Prove that the shaded area of the semicircle is equal to the area of the inner circle.
The largest square which fits into a circle is ABCD and EFGH is a square with G and H on the line CD and E and F on the circumference of the circle. Show that AB = 5EF.
Similarly the largest. . . .
The first of two articles on Pythagorean Triples which asks how many right angled triangles can you find with the lengths of each side exactly a whole number measurement. Try it!
This is the second article on right-angled triangles whose edge lengths are whole numbers.
Four identical right angled triangles are drawn on the sides of a
square. Two face out, two face in. Why do the four vertices marked
with dots lie on one line?
An equilateral triangle is sitting on top of a square.
What is the radius of the circle that circumscribes this shape?
It is obvious that we can fit four circles of diameter 1 unit in a square of side 2 without overlapping. What is the smallest square into which we can fit 3 circles of diameter 1 unit?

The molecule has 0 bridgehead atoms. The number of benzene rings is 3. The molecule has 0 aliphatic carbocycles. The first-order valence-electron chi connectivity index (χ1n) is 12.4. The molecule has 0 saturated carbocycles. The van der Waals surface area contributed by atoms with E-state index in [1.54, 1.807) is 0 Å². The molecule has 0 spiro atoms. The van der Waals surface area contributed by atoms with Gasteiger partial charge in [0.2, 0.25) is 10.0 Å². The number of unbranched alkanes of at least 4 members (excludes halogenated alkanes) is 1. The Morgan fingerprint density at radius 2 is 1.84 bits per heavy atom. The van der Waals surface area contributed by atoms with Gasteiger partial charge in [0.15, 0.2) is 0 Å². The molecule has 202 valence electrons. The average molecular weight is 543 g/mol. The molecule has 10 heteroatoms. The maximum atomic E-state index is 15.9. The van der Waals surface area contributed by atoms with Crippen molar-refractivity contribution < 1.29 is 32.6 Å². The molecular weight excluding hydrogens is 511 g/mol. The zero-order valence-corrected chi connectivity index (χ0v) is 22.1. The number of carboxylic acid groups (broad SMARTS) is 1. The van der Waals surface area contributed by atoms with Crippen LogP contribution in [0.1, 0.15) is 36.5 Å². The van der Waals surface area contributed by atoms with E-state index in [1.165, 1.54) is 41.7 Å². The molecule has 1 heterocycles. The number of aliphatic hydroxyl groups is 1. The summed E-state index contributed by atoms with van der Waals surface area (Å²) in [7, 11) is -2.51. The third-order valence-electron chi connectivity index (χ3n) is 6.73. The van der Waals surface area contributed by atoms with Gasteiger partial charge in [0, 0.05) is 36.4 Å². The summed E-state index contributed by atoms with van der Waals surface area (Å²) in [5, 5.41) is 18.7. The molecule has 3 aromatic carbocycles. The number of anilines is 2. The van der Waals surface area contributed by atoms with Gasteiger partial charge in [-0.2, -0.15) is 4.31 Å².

Semicircles are drawn on the sides of a rectangle ABCD. A circle passing through points ABCD carves out four crescent-shaped regions. Prove that the sum of the areas of the four crescents is equal to. . . .
This article discusses how every Pythagorean triple (a, b, c) can be illustrated by a square and an L shape within another square. You are invited to find some triples for yourself.
The problem is how did Archimedes calculate the lengths of the sides of the polygons which needed him to be able to calculate square roots?
Take any rectangle ABCD such that AB > BC. The point P is on AB
and Q is on CD. Show that there is exactly one position of P and Q